Consistent with other studies.

The voxel-based analysis revealed these subjects also had significantly greater atrophy in the precuneus, parahippocampal, and hippocampus regions compared with people with fathers with Alzheimer’s disease or those with no family history, independent of APOE4 status, sex, and age.

They also analyzed APOE4-related atrophy and found those with the risk allele ε4 showed more regional atrophy in the frontal cortex compared with non-ε4 carriers.

“What we saw is consistent with other studies,” senior study author Jeffrey Burns, MD, from the University of Kansas, said during an interview. “We cannot yet extrapolate this to individuals in clinical practice. We will need larger studies for that.”

However, Dr. Burns said, “There seems to be something different in what people are inheriting from their mothers than their fathers. We expect this study will change some perceptions about familial history.”

The genetic basis for the transmission of Alzheimer’s disease is unknown. The investigators suggest mitochondrial DNA may play a role. “Given both its maternal transmission and evidence supporting a role for mitochondrial DNA abnormalities in Alzheimer’s disease,” they write.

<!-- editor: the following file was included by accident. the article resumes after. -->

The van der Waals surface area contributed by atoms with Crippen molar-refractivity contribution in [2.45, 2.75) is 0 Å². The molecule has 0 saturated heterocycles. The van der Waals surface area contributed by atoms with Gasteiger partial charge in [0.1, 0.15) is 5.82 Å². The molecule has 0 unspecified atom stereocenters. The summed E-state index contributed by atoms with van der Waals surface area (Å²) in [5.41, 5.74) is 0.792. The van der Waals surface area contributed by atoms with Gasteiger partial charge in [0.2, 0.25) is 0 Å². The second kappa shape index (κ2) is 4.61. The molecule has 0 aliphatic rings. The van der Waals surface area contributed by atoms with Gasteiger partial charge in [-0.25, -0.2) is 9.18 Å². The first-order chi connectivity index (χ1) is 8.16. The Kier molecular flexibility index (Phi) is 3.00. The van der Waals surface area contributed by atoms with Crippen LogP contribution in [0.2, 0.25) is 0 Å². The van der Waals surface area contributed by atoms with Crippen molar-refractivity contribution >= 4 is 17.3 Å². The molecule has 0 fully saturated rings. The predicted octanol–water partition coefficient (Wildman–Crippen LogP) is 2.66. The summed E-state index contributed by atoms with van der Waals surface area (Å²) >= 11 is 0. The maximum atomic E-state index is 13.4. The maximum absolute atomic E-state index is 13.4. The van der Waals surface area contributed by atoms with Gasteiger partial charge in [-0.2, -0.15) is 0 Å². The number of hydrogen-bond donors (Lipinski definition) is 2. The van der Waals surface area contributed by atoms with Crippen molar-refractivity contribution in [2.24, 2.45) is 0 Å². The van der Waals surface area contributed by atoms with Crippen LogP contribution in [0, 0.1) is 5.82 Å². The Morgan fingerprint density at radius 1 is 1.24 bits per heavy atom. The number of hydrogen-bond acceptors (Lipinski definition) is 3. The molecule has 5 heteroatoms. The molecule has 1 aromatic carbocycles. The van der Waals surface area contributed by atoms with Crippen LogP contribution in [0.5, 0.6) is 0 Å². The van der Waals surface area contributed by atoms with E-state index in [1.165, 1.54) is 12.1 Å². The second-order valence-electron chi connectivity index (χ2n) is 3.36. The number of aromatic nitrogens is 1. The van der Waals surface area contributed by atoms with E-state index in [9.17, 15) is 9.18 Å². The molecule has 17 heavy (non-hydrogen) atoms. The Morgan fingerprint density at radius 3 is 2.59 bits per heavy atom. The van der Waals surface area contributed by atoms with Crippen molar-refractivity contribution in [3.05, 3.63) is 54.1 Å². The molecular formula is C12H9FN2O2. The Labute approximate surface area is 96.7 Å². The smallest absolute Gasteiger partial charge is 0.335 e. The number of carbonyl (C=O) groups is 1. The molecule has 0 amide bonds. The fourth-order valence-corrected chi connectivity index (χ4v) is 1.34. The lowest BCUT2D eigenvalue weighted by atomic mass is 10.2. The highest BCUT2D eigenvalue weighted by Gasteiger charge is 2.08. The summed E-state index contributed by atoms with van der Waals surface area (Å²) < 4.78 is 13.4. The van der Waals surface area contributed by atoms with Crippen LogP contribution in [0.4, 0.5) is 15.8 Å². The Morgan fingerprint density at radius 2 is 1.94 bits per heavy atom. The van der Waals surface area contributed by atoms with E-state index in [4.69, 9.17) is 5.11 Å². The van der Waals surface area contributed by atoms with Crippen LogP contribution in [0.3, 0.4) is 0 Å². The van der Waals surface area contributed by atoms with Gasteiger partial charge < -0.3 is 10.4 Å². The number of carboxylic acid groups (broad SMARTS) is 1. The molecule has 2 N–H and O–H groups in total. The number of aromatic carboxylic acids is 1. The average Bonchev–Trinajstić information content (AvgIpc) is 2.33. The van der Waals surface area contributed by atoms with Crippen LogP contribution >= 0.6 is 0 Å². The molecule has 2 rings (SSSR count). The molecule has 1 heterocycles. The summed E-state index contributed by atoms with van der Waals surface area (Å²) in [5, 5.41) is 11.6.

Step Forward

Dr. Fleischman points out that although the study is limited by a small sample size, it represents another step forward in identifying a unique imaging endotype for people at risk for Alzheimer’s disease.

“The next step would be to directly examine the association of regional cortical thinning with amyloid burden in maternal family history, which this study does not do. It will also be important to examine this pattern of cortical thinning in maternal family history with other, potentially treatable, risk factors for Alzheimer’s disease.”

Dr. Fleischman points out, “Other work has suggested that regional cortical thinning, particularly in precuneus, is associated with systemic inflammation in older persons without dementia. It would be of interest to examine whether those persons with maternal family history and regional cortical thinning are more likely to have systemic inflammation and/or neuroinflammation.”

The investigators say they hope that understanding how the disease may be inherited could lead to better prevention and treatment strategies.

This study was funded by the National Institute on Aging and the National Institute of Neurological Disorders and Stroke. Dr. Burns has received funding from Pfizer, Novartis, Medacorp Consulting, Johnson County Clinical Trials, PRA International, Elan, Janssen, Wyeth, Danone, and the Dana Foundation. He has served as an expert witness in legal proceedings regarding competency. Dr. Honea and Dr. Fleischman have disclosed no relevant financial relationships.

Allison Gandey is a journalist for Medscape. She is the former science affairs analyst for the Canadian Medical Association Journal. Allison, who has a master of journalism specializing in science from Carleton University, has edited a variety of medical association publications and has worked in radio and television. She can be contacted at [email protected]

Neurology. 2011;76:822-829.

Medscape Medical News © 2011 WebMD, LLC